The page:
Through their distinct lenses, each thematic area seeks to help us explore and process the complicated times we are living in, while pushing us to heal wounds and dream towards a better future. Interested in partnering with us in this bold re-imagining of online education? Please contact us for more information. 

Thematic areas

Identity and Pacha
how does the world around you impact your identity, and vice versa?
Unlearning identities of separation.
It has never been more important to seek interconnection and balance. Climate change and the global public health crisis have revealed just how interdependent we are on the environment and each other. This workshop/webinar links the traditions, practices, and oral memory of Andean peoples to our current lived realities, and puts theory to practice by offering tools that help us engage the natural world and our communities with new perspectives. We explore what it means to live in a llakta (territory), be part of an ayllu (community), and envision how we relate to pacha (the cosmos), as well as how to develop a greater understanding of how roles as runas (human beings).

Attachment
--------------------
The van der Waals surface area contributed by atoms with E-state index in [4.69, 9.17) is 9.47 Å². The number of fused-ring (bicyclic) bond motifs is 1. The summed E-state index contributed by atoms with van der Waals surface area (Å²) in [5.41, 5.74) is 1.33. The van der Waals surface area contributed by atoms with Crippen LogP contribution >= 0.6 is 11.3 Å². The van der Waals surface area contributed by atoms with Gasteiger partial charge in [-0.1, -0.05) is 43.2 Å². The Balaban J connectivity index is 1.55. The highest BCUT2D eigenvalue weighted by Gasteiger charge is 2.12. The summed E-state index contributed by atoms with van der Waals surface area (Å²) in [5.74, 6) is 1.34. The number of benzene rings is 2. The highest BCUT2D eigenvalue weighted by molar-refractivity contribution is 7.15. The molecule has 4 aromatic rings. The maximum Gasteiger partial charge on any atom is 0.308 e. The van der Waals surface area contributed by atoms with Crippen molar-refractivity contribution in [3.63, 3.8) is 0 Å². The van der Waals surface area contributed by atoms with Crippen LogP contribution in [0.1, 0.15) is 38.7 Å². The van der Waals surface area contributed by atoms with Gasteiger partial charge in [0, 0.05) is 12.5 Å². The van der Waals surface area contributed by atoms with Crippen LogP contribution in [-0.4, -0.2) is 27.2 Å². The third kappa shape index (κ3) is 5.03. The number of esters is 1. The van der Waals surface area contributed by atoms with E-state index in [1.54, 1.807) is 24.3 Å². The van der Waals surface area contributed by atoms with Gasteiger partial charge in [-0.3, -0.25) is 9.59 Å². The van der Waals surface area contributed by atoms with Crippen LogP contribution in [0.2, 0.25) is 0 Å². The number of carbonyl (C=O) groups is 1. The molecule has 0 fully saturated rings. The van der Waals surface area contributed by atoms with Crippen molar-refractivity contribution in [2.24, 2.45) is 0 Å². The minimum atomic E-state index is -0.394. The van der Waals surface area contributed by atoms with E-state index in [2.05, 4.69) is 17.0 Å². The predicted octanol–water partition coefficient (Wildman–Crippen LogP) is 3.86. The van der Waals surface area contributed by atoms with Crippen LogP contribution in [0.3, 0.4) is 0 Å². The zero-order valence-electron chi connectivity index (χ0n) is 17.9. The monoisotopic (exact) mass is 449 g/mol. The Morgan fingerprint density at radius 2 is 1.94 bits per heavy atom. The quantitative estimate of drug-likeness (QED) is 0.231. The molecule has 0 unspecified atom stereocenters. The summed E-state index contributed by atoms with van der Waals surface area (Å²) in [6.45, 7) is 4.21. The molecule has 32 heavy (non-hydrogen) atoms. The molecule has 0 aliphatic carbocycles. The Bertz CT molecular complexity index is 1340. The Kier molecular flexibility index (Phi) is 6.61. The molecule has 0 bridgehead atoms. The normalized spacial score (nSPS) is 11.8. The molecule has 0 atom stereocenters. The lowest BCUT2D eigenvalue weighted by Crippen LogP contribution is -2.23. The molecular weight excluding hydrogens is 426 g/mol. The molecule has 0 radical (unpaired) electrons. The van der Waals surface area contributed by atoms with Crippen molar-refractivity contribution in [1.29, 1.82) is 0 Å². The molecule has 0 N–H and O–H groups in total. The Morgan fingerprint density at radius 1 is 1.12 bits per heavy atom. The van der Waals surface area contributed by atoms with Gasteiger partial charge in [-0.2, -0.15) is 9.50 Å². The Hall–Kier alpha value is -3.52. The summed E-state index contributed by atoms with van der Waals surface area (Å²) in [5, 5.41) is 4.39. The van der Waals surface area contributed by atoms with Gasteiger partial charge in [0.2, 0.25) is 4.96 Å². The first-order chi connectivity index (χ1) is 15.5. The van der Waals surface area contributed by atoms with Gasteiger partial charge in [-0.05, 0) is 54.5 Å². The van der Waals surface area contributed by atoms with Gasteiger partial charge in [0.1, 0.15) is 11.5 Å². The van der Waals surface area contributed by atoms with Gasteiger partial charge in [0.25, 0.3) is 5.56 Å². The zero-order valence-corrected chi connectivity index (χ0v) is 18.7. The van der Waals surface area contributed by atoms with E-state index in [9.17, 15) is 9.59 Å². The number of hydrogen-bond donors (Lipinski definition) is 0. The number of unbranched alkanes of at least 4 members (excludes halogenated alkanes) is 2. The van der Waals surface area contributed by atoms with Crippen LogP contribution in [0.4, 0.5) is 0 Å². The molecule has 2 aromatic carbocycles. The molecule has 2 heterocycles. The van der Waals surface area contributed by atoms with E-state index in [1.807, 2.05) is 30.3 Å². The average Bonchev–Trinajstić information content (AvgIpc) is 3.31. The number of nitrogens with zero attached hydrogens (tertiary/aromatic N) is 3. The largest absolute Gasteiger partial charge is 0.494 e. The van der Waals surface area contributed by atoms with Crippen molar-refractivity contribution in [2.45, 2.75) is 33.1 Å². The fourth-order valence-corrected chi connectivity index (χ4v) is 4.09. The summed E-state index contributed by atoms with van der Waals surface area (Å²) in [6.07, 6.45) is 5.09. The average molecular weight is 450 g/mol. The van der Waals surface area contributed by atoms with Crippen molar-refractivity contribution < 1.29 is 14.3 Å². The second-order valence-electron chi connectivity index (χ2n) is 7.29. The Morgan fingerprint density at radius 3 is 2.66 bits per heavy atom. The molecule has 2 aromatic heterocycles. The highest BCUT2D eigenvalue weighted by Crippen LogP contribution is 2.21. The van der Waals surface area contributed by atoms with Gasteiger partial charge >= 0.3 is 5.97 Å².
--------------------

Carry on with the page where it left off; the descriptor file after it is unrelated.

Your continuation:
Storytelling for Social Change
Storytelling for Social Change
how can stories change the world?
Unlearning the dominant stories of oppression, colonialism and modernity. If we want to change the world, we must first change our stories. Stories are how we make sense of who we are and who we want to become, and, in times of injustice, they are used for both manipulation and liberation. This workshop/webinar explores how stories have shaped our world, as well as how we can use them to identify and transform conflicts. It helps us to see the power of stories in our day-to-day lives, as well as the dominant narratives and myths that define our societies. Our goal is to imagine new narratives that take us towards re-storying our world: the narrative act of collective healing and liberation. This offering can also be adapted as "Theater for Social Change."